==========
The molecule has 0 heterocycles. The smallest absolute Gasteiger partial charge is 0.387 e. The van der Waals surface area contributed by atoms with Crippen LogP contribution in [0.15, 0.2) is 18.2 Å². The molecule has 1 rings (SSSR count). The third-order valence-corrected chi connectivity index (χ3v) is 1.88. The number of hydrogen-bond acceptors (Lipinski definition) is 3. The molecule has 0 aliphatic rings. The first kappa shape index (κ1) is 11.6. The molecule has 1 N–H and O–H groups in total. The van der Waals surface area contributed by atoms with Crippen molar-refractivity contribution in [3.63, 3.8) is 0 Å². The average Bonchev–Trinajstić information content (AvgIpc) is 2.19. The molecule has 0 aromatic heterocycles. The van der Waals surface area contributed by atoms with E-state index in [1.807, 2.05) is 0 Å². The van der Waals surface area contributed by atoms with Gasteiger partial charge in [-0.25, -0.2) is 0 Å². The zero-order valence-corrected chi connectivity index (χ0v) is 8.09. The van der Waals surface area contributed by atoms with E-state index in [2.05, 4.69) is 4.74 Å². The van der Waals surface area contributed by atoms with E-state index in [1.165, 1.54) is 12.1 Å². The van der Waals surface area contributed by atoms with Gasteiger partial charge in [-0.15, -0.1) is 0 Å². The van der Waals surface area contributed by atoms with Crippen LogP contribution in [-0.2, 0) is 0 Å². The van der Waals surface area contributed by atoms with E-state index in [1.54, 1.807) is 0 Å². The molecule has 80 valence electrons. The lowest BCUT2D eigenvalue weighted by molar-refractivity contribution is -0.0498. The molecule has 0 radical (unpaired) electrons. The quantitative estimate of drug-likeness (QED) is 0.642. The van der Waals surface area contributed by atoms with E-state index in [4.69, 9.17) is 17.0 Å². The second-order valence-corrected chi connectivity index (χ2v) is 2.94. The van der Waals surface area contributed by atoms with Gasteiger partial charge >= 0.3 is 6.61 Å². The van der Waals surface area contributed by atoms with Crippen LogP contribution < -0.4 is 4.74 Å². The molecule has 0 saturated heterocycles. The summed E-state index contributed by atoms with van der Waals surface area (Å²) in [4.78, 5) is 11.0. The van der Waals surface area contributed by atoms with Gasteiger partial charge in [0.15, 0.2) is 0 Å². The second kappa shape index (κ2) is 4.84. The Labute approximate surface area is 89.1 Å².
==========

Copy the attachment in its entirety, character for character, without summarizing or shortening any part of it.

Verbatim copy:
The molecule has 0 heterocycles. The smallest absolute Gasteiger partial charge is 0.387 e. The van der Waals surface area contributed by atoms with Crippen LogP contribution in [0.15, 0.2) is 18.2 Å². The molecule has 1 rings (SSSR count). The third-order valence-corrected chi connectivity index (χ3v) is 1.88. The number of hydrogen-bond acceptors (Lipinski definition) is 3. The molecule has 0 aliphatic rings. The first kappa shape index (κ1) is 11.6. The molecule has 1 N–H and O–H groups in total. The van der Waals surface area contributed by atoms with Crippen molar-refractivity contribution in [3.63, 3.8) is 0 Å². The average Bonchev–Trinajstić information content (AvgIpc) is 2.19. The molecule has 0 aromatic heterocycles. The van der Waals surface area contributed by atoms with E-state index in [1.807, 2.05) is 0 Å². The van der Waals surface area contributed by atoms with Gasteiger partial charge in [-0.25, -0.2) is 0 Å². The zero-order valence-corrected chi connectivity index (χ0v) is 8.09. The van der Waals surface area contributed by atoms with E-state index in [2.05, 4.69) is 4.74 Å². The van der Waals surface area contributed by atoms with E-state index in [1.165, 1.54) is 12.1 Å². The van der Waals surface area contributed by atoms with Gasteiger partial charge in [-0.15, -0.1) is 0 Å². The van der Waals surface area contributed by atoms with Crippen LogP contribution in [-0.2, 0) is 0 Å². The van der Waals surface area contributed by atoms with E-state index in [1.54, 1.807) is 0 Å². The molecule has 80 valence electrons. The lowest BCUT2D eigenvalue weighted by molar-refractivity contribution is -0.0498. The molecule has 0 radical (unpaired) electrons. The quantitative estimate of drug-likeness (QED) is 0.642. The van der Waals surface area contributed by atoms with E-state index in [4.69, 9.17) is 17.0 Å². The second-order valence-corrected chi connectivity index (χ2v) is 2.94. The van der Waals surface area contributed by atoms with Gasteiger partial charge >= 0.3 is 6.61 Å². The van der Waals surface area contributed by atoms with Crippen LogP contribution < -0.4 is 4.74 Å². The molecule has 0 saturated heterocycles. The summed E-state index contributed by atoms with van der Waals surface area (Å²) in [4.78, 5) is 11.0. The van der Waals surface area contributed by atoms with Gasteiger partial charge in [0.15, 0.2) is 0 Å². The second kappa shape index (κ2) is 4.84. The Labute approximate surface area is 89.1 Å².